David Suchet on playing a media tycoon in BBC1 drama Press and what he's been up to since the end of Poirot [Written by Natasha Holt and Ian MacEwan]
David Suchet spent 25 years walking in Belgian detective Hercule Poirot’s black patent-leather shoes, but now he’s taking on a very different role: George Emmerson, media tycoon and owner of tabloid newspaper The Post in BBC1’s Press.
During a break in filming, we met up with David Suchet, 72, to talk power-dressing, the press, and life after Poirot…
Are you enjoying life post-Poirot?
David Suchet: "I’m having a ball. I’m a character actor, so all my life I’ve played very interesting roles. Poirot took up the main part of a quarter of a century, but post-Poirot, the industry has still embraced me to do really interesting characters.
" I think the most interesting character I played this year was Salvador Dalí [opposite Bake Off’s Noel Fielding as rocker Alice Cooper for an episode in Sky Arts’ Urban Myths series]."
We saw your character in Press at the end of episode one, and George reappears in next week’s fourth instalment to have words with The Post’s editor, Duncan Allen (Ben Chaplin). Tell us more about your character…
DS: "He’s got very good values. He doesn’t want sleaze, he doesn’t want sensational news, he wants good journalism. He’s humorous – but don’t mess with him, because in the end he holds every single string."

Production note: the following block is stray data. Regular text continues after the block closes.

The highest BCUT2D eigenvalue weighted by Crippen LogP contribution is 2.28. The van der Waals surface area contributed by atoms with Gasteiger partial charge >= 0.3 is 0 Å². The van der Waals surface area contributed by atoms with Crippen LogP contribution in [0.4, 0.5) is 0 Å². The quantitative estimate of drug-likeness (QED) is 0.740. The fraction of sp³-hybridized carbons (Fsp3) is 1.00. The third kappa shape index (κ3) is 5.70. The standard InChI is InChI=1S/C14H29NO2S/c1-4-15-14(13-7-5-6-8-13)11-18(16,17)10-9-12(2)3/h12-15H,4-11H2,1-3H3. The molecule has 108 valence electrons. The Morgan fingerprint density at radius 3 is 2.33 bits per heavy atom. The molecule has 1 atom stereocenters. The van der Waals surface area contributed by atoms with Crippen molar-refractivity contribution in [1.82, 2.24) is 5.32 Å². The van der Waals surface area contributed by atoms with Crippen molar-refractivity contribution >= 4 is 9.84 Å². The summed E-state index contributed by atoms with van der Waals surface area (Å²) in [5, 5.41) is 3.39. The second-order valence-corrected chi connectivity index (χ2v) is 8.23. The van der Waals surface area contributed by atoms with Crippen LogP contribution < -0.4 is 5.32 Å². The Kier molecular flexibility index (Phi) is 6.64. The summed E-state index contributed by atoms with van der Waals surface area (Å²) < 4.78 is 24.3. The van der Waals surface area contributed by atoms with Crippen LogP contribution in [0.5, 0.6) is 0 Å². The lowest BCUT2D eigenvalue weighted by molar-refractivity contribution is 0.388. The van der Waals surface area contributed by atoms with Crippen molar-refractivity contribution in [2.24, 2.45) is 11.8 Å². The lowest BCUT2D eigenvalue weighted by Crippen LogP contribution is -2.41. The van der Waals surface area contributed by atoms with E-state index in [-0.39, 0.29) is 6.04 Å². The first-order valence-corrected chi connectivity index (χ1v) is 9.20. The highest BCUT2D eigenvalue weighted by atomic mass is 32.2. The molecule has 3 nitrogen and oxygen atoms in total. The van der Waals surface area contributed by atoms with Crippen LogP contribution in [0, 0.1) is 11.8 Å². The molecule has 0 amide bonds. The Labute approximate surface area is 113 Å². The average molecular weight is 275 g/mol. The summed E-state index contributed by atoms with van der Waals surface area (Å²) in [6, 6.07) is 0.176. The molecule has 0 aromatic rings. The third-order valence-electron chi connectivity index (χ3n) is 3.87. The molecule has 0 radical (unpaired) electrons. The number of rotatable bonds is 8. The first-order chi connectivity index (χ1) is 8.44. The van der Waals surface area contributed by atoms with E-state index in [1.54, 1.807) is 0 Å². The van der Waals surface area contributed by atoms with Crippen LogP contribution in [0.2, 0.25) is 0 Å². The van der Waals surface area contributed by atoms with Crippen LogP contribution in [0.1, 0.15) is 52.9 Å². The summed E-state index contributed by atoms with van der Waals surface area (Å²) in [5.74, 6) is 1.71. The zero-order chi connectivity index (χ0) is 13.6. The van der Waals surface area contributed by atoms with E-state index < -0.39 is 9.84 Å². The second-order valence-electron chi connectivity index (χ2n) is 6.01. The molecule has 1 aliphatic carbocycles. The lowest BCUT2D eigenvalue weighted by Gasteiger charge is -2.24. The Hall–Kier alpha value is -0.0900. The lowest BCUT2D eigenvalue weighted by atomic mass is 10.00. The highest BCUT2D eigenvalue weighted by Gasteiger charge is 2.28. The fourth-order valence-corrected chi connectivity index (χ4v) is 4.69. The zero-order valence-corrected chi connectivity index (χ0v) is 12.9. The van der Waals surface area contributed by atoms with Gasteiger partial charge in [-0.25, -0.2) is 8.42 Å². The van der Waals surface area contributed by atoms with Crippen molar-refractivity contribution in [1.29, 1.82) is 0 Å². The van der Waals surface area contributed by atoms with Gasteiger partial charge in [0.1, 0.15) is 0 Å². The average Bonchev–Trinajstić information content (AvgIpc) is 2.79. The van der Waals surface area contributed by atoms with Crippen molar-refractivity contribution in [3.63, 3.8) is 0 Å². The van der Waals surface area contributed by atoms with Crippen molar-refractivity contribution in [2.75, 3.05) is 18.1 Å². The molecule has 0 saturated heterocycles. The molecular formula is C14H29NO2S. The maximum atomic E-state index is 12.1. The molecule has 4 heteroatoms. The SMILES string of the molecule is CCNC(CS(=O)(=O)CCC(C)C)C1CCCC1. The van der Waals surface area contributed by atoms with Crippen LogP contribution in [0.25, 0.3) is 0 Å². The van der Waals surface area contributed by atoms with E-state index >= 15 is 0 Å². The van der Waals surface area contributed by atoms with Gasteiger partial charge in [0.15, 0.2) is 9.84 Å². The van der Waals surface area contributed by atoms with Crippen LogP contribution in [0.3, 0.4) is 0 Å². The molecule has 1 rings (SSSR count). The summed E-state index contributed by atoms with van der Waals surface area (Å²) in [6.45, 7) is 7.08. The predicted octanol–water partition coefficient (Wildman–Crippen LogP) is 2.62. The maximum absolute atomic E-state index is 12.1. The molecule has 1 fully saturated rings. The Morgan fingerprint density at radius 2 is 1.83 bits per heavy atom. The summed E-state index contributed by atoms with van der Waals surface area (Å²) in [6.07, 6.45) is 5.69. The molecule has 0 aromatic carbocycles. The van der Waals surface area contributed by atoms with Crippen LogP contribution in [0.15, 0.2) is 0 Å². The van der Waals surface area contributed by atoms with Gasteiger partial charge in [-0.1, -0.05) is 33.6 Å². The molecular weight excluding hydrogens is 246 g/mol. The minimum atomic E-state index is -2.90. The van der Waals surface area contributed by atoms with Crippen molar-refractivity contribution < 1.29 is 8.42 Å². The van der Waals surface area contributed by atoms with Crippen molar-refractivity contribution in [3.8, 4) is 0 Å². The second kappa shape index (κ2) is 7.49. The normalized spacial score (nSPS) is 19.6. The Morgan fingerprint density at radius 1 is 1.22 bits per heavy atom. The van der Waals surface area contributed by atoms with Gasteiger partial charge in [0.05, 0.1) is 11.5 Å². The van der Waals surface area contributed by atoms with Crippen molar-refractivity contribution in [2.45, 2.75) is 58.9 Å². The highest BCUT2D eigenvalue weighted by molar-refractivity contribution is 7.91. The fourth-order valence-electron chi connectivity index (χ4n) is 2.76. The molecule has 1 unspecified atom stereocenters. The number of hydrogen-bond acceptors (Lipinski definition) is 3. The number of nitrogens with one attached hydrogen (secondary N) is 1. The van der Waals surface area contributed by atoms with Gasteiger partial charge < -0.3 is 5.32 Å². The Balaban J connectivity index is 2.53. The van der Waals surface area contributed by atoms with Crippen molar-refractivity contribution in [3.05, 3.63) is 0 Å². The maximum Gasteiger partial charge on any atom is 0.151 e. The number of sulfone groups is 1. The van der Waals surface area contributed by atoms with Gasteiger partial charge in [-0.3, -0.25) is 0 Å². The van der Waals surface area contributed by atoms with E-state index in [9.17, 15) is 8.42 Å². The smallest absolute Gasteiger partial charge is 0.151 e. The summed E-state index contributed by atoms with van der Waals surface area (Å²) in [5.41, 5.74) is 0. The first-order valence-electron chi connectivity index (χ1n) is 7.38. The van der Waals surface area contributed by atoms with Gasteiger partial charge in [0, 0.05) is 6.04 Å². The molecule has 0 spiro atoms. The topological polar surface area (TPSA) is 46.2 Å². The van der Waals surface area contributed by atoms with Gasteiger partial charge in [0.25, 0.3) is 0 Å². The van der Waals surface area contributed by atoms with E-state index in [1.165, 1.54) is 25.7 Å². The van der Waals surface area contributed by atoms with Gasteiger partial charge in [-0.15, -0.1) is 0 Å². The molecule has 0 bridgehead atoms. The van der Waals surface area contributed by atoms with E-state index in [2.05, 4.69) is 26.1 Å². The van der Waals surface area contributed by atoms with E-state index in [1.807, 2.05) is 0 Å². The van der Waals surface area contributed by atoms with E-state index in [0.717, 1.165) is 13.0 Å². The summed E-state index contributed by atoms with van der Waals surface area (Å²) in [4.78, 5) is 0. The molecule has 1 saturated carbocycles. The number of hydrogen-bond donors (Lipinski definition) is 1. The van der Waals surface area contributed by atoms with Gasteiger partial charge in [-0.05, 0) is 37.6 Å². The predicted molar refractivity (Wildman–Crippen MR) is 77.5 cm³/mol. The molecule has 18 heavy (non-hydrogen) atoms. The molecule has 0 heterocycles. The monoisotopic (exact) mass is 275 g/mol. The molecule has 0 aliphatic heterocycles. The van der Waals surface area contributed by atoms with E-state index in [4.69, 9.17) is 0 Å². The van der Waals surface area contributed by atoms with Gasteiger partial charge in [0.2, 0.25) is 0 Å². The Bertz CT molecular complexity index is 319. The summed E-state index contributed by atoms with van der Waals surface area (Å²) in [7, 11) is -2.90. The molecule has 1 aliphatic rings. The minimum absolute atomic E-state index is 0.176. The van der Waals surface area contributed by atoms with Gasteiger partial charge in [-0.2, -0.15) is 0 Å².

You played media tycoon Robert Maxwell in 2007’s BBC2 drama Maxwell. Are there similarities between the two characters?
DS: "Well, the fact that I am playing them! I think a lot of people who saw Maxwell might relate the two but that’s not who I’m playing in this. I wanted to play the character in the script, rather than Maxwell or Rupert Murdoch."
Emmerson has a very right-wing agenda, doesn’t he?
DS: "He has a very good relationship with the Prime Minister and wants to defend him at all costs from anything that may lose him the next election. George is a power player and formidable as a person."
Did putting on George’s trademark sharp suit help you to feel that power?
DS: "No, because I always wear them. I’ve grown up wearing suits. But if I put a waistcoat with it, I feel power. Isn’t that funny? It’s a very useful garment as you can take your jacket off and still feel reasonably smart. And it covers bad ironing!"
The newspaper industry is changing now, with everything available online. How do you consume the news?
DS: "I find it very difficult to read anything, whether it’s scripts or the news, on my small phone. Even the iPad I have problems with, so I have to ask my agent to send me a hard copy. I’m a pretty old-fashioned gent. I like to have paper and books in my hand."
Do you worry about the power of the tabloid press in this country?
DS: "I think everybody is worried about the power of the press. It’s far more aggressive in its stance and its campaigns now. I’m fearful of it."
What are you up to next?
DS: "I’m doing a documentary on the composer William Byrd and then I’m making an independent film in New York of a really gorgeous book called Dinner with Edward. I’m also reading a play script to potentially direct. I haven’t directed before so if it comes off it’ll be very exciting."
Main picture: REX/Shutterstock; Murder on the Orient Express pic: ITV/REX/Shutterstock
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